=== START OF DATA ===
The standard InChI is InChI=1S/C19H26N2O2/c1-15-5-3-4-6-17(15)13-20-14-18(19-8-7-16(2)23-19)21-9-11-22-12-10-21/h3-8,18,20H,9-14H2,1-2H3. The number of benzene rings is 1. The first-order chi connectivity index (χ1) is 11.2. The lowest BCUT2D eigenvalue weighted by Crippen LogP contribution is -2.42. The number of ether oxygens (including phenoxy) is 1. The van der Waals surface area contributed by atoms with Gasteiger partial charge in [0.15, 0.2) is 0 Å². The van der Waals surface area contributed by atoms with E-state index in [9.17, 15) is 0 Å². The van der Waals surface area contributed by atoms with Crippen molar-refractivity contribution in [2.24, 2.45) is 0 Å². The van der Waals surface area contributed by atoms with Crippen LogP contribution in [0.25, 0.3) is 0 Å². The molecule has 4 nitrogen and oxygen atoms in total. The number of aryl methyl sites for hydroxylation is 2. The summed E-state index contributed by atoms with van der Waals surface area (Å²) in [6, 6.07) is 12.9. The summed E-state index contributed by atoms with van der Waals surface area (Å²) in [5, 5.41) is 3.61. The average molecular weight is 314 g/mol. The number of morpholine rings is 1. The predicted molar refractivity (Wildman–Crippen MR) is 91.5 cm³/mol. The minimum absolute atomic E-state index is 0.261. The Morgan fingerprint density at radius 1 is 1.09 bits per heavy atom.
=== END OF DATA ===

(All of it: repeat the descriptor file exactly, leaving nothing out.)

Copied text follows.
The standard InChI is InChI=1S/C19H26N2O2/c1-15-5-3-4-6-17(15)13-20-14-18(19-8-7-16(2)23-19)21-9-11-22-12-10-21/h3-8,18,20H,9-14H2,1-2H3. The number of benzene rings is 1. The first-order chi connectivity index (χ1) is 11.2. The lowest BCUT2D eigenvalue weighted by Crippen LogP contribution is -2.42. The number of ether oxygens (including phenoxy) is 1. The van der Waals surface area contributed by atoms with Gasteiger partial charge in [0.15, 0.2) is 0 Å². The van der Waals surface area contributed by atoms with E-state index in [9.17, 15) is 0 Å². The van der Waals surface area contributed by atoms with Crippen molar-refractivity contribution in [2.24, 2.45) is 0 Å². The van der Waals surface area contributed by atoms with Crippen LogP contribution in [0.25, 0.3) is 0 Å². The molecule has 4 nitrogen and oxygen atoms in total. The number of aryl methyl sites for hydroxylation is 2. The summed E-state index contributed by atoms with van der Waals surface area (Å²) in [6, 6.07) is 12.9. The summed E-state index contributed by atoms with van der Waals surface area (Å²) in [5, 5.41) is 3.61. The average molecular weight is 314 g/mol. The number of morpholine rings is 1. The predicted molar refractivity (Wildman–Crippen MR) is 91.5 cm³/mol. The minimum absolute atomic E-state index is 0.261. The Morgan fingerprint density at radius 1 is 1.09 bits per heavy atom.